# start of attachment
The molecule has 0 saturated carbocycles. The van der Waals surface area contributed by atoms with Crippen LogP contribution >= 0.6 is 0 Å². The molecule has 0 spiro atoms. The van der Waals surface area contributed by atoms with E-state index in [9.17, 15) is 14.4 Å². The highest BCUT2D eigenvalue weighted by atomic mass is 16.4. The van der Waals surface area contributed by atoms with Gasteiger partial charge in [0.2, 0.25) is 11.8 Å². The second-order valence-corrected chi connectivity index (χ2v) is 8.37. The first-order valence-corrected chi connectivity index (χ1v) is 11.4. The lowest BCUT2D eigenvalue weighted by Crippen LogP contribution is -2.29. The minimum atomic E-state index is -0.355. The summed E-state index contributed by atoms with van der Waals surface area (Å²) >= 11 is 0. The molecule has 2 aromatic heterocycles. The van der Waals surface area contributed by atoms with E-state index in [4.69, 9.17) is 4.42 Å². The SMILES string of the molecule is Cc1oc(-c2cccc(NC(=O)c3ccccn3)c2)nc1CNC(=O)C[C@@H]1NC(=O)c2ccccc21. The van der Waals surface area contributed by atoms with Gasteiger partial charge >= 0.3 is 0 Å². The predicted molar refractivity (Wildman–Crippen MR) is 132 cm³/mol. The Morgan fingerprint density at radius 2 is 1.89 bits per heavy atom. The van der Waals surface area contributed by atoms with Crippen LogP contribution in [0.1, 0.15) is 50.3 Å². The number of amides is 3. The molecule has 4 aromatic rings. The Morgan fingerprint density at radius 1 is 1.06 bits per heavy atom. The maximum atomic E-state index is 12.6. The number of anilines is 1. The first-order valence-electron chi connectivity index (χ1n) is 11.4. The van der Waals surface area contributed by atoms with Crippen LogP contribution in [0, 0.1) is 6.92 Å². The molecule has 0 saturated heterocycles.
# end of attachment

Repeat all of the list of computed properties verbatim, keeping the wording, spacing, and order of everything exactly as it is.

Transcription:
The molecule has 0 saturated carbocycles. The van der Waals surface area contributed by atoms with Crippen LogP contribution >= 0.6 is 0 Å². The molecule has 0 spiro atoms. The van der Waals surface area contributed by atoms with E-state index in [9.17, 15) is 14.4 Å². The highest BCUT2D eigenvalue weighted by atomic mass is 16.4. The van der Waals surface area contributed by atoms with Gasteiger partial charge in [0.2, 0.25) is 11.8 Å². The second-order valence-corrected chi connectivity index (χ2v) is 8.37. The first-order valence-corrected chi connectivity index (χ1v) is 11.4. The lowest BCUT2D eigenvalue weighted by Crippen LogP contribution is -2.29. The minimum atomic E-state index is -0.355. The summed E-state index contributed by atoms with van der Waals surface area (Å²) >= 11 is 0. The molecule has 2 aromatic heterocycles. The van der Waals surface area contributed by atoms with E-state index in [4.69, 9.17) is 4.42 Å². The SMILES string of the molecule is Cc1oc(-c2cccc(NC(=O)c3ccccn3)c2)nc1CNC(=O)C[C@@H]1NC(=O)c2ccccc21. The van der Waals surface area contributed by atoms with Gasteiger partial charge >= 0.3 is 0 Å². The predicted molar refractivity (Wildman–Crippen MR) is 132 cm³/mol. The Morgan fingerprint density at radius 2 is 1.89 bits per heavy atom. The van der Waals surface area contributed by atoms with Crippen LogP contribution in [0.1, 0.15) is 50.3 Å². The number of amides is 3. The molecule has 4 aromatic rings. The Morgan fingerprint density at radius 1 is 1.06 bits per heavy atom. The maximum atomic E-state index is 12.6. The number of anilines is 1. The first-order valence-electron chi connectivity index (χ1n) is 11.4. The van der Waals surface area contributed by atoms with Crippen LogP contribution in [0, 0.1) is 6.92 Å². The molecule has 0 saturated heterocycles.